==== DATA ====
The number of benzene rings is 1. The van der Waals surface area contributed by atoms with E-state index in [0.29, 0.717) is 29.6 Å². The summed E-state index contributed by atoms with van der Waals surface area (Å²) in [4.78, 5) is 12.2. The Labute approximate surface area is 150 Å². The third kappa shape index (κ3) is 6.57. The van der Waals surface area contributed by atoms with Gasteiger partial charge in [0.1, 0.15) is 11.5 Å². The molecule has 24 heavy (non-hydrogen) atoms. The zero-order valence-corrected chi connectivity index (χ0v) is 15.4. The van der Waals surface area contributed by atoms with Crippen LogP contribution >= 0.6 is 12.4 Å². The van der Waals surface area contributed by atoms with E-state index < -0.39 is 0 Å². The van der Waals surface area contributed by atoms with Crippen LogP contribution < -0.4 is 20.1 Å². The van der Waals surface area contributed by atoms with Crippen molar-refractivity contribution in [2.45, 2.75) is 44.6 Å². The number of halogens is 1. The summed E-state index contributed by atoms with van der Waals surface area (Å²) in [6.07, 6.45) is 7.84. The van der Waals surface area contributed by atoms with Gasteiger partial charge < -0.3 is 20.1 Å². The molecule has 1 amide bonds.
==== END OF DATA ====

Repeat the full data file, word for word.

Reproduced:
The number of benzene rings is 1. The van der Waals surface area contributed by atoms with E-state index in [0.29, 0.717) is 29.6 Å². The summed E-state index contributed by atoms with van der Waals surface area (Å²) in [4.78, 5) is 12.2. The Labute approximate surface area is 150 Å². The third kappa shape index (κ3) is 6.57. The van der Waals surface area contributed by atoms with Gasteiger partial charge in [0.1, 0.15) is 11.5 Å². The molecule has 24 heavy (non-hydrogen) atoms. The zero-order valence-corrected chi connectivity index (χ0v) is 15.4. The van der Waals surface area contributed by atoms with Crippen LogP contribution >= 0.6 is 12.4 Å². The van der Waals surface area contributed by atoms with E-state index < -0.39 is 0 Å². The van der Waals surface area contributed by atoms with Crippen LogP contribution < -0.4 is 20.1 Å². The van der Waals surface area contributed by atoms with Crippen molar-refractivity contribution in [2.45, 2.75) is 44.6 Å². The number of halogens is 1. The summed E-state index contributed by atoms with van der Waals surface area (Å²) in [6.07, 6.45) is 7.84. The van der Waals surface area contributed by atoms with Gasteiger partial charge < -0.3 is 20.1 Å². The molecule has 1 amide bonds.